Wednesday 8 November 2017

'Cat's Heads and Yowlers' by Karen Maitland

A Humber Sloop, the 'Harry' from Barton on the Humber
A few years ago, I had the privilege of editing the autobiography of an elderly gentleman who had grown up on the banks of the Humber estuary on the east coast of England. His father had sailed sloops laden with coal down the canals from the coal mines in the heart of England to the clay works at Barton on the estuary, before sailing across the treacherous North Sea to Holland with cargoes of clay tiles. There were no engines on these sloops. They relied on wind, currents and the skill of the boatmen.

To bring a sloop, under sail, with such a heavy cargo alongside the loading jetty involved a three-point turn, in which bow and stern lines had to be fastened to the shore with precisely the right timing and at the correct length, to enable the force of the surging water to turn the ship around, all this in an estuary notorious for its lethal cross-currents. To make his job even more tricky, because of the shifting sand banks in the Humber, they needed the spring tides to be able to unload and load the cargoes, which only occurred once a fortnight, so if the sloop failed to make it to the clay works to meet those tides, it would mean many days of costly delay.

Illustration from 'Pomona Britannica'
showing the four best apple varieties 
grown at Hampton Court
The elderly man, who’d spent his childhood among the clay-workers, also told me how in cold wet weather the skin on the clay-diggers’ hands would split open, leaving raw cracks deep enough to balance an old penny upright, a trick which was often demonstrated to horrified visitors in the pub who would reward the old workers with a pint of beer. Such details of the human cost can never be found in formal factory records.

I was reminded of his stories recently, when I attended an apple harvest celebration in Cornwall, where visitors were invited to sample the fruit from over fifty old varieties, once thought to be lost, but which are now carefully being nurtured again, not least to provide a vital gene bank of the old apple varieties which will be badly needed should new diseases attack our modern hybrid crops.

As I wandered among apples of all shapes and flavours with wonderful old names such as – Cornish Gilliflower, Count of Wick, Cat’s head, Ellison’s Orange, Pig’s Snout, Sops in wine, Fair Maid of Devon & Slack ma girdle – I was reminded that it is not just the gene-pool of plants and old rare breed animals we need to preserve for the future, but the old skills and knowledge of crafts, farming and industries as well, many of which, are fast disappearing.
Ellison's Orange growing at Barton on the Humber
Photographer: David Wright

At the same time, I was editing the book about the Humber, I had also volunteered for a project to record elderly people talking about their lives as farmers and craftsmen in times when everything was done by hand. The idea was a good one, to preserve their voices and their knowledge for future historians. But sadly, in a few short years, the machines on which those tape-recordings or floppy discs were made have become obsolete and many local libraries, archives and museums have thrown away the recordings, because they have no means of playing them. Only those memories were which transcribed and printed have survived, an invaluable resource for future historical novelists like me, and for any future generations who may need to relearn those vital skills.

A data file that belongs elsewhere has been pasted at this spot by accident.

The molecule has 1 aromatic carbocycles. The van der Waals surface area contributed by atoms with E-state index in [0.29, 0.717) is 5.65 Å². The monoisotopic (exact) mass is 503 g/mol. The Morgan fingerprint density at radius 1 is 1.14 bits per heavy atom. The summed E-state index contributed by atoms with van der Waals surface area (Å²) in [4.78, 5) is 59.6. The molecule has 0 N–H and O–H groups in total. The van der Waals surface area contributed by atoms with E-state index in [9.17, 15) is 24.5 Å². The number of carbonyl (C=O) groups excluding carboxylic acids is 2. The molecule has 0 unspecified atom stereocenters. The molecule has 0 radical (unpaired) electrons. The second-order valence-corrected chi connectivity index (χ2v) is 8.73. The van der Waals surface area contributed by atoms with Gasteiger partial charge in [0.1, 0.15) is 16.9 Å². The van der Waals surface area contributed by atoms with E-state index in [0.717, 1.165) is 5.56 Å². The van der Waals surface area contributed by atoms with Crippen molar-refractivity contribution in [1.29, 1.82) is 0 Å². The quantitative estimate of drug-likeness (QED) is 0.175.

In meantime, we must treasure the names of those long-vanished occupations, in the way we savour the taste of those old apples we came so close to losing forever. So, I leave you with just a few of my favourites –

Medieval Occupations during the farming year circa 1470-1475

Fripper – A person who bought and sold second-hand clothes, or a broker who lent money to those who pawned their clothes.

Gatward – goat herder

Mouldiwarp catcher – Mole catcher

Death hunter – A Victorian street pamphlet vendor who specialised in selling copies of salacious deathbed confessions, final speeches delivered from the gallows and lurid accounts of murders.

Escheater – someone who appropriated land for the king when the landowner died without an heir. Regarded by many as legalised theft, the title of the office gave rise to the word cheat.

Mueman – a maker of little cages for birds or small pet animals

Purefinder – a child or elderly person who collected dog dung from the streets to sell to leather tanners to treat hides before tanning in a process known as puering.

Saintier – a bell founder or maker of church bells.

Yowler – a 17th century assistant to a master thatcher, who handed him the yowles of straw.


Jean Gill said...

Informative and thought-provoking. I like the reminder to appreciate the history we're living amongst. This too will pass!

Leslie Wilson said...

How interesting!There was so much skill in sailing the old ships.

I know the term Purefinder; and did you know that white dog poos were particularly prized. The purefinders used to store the poos in their lodgings sometimes, till they had enough to take to the tanneries. Ugh!
I've had cat's head apples from the local fruit farm before it closed down, and I grow Cornish gillyflowers in my garden. They're a temperamental fruiter and you don't get many, but they taste wonderful. There is also Howgate Wonder, a delicious cooker which you can eat raw too, sweet but with an edge of tartness. We have a young tree of that, too. It's possible to get a lot of the heritage varieties to grow, and some, like Howgate Wonder, make very healthy, disease-resistant trees. I think the reason they have died out commercially is because nowadays people want apples that travel well and will last a long time on supermarket shelves. The Tydemans Early Worcester that we get fruit on from August to mid September definitely doesn't fit this bill!